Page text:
VV Lets Get Our Cars Talking to Each Other
Since 2005 General Motors has been testing a technology it calls vehicle-to-vehicle (V2V) communication. (Others refer to the idea as dedicated short range communications, DSRC for short, or car-to-car safety networking.) The idea is to replace all the multiple sensing systems that are cropping up in modern automobiles for such safety functions as lane awareness and driver alertness with a single comprehensive system that will analyze data and deliver warnings not just from the car you're driving, but potentially from the cars around you as well. A car equipped with a GPS receiver like that present in GM's own OnStar system; a short-range, 5.4 GHz radio; and a connection to the braking system, is well on its way to realizing V2V capability.
Such a system, with a healthy dose of computing power added, could take over for long range scanners controlling adaptive cruise control, vision sensors scanning forward of the car for objects, blind spot monitoring, and lane change assistance. Some of the earliest test drives with V2V systems under development by GM were in Cadillacs with a trunk load of equipment, as many as four separate computers handling GPS positioning and wireless communication. But by the time V2V becomes a functional reality with an effective distance of 2.5 meters -- in the next 5 to 7 years by GM's estimates -- all functionality could be reduced to a single chip constantly sending information about the vehicle's position and direction of travel. Warnings sent to the driver are handled by visual cues on the dash and in the mirrors, auditory warning alerts, and even seat vibrations.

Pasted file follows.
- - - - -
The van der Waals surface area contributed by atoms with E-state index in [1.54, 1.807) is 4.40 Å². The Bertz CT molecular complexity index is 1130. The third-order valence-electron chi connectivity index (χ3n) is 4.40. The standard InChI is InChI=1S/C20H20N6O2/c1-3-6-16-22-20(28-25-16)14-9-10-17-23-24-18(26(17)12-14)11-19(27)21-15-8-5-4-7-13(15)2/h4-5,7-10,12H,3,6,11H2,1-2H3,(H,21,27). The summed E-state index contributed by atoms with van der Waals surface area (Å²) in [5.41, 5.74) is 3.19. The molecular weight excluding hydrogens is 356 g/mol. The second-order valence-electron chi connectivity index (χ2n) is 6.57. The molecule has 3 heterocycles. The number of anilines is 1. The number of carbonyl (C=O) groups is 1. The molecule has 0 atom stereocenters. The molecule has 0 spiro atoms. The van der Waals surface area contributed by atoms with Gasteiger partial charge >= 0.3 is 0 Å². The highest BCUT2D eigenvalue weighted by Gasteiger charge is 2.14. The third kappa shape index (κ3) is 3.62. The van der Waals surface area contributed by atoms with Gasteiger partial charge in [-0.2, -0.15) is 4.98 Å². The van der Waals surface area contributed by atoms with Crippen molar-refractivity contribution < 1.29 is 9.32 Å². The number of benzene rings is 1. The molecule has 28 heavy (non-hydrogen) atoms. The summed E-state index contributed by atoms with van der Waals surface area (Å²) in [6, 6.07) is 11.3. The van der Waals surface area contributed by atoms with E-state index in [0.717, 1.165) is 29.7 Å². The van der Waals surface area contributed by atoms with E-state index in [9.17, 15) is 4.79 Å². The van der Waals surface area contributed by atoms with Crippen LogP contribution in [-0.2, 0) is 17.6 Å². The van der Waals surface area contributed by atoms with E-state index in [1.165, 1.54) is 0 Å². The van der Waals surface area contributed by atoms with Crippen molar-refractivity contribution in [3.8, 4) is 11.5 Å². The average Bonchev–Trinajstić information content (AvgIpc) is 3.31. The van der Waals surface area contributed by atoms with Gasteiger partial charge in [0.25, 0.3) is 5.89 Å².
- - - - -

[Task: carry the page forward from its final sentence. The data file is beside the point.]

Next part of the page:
For instance a potential problem to the left or right of the vehicle might cause the corresponding side of the driver's seat to vibrate, a system that might seem annoying or even ludicrous on first blush, but one that quickly becomes integrated into the driver's perception of what's going on with the car and its surroundings. Although initial functionality will deliver the most obvious information about obstacles in the car's blind spots, a dangerous degree of proximity, and similar situations, the sky is the limit when two cars start sharing information. The car in front of you, for instance, might blink its tail lights to say, "Hey, you're getting too close." Transponders embedded in the pavement could signal vehicles to slow down as they approach dangerous intersections or deliver information about the status of stop lights to aid with traffic flow.
As a leader in the field of vehicle telematics, GM is working to incorporate V2V as a comprehensive sensing and communications system. Obviously the greatest initial hurdle to the effectiveness of the system will be infrastructure. The more cars that incorporate V2V, the more useful it will become, performing functions undreamed of in the world of passive safety functions. According to GM's figures, approximately 800,000 blind spot accidents occur each year.
They'd like to take that down to zero by making cars not only more self-aware, but more social, sharing vital data vehicle to vehicle.
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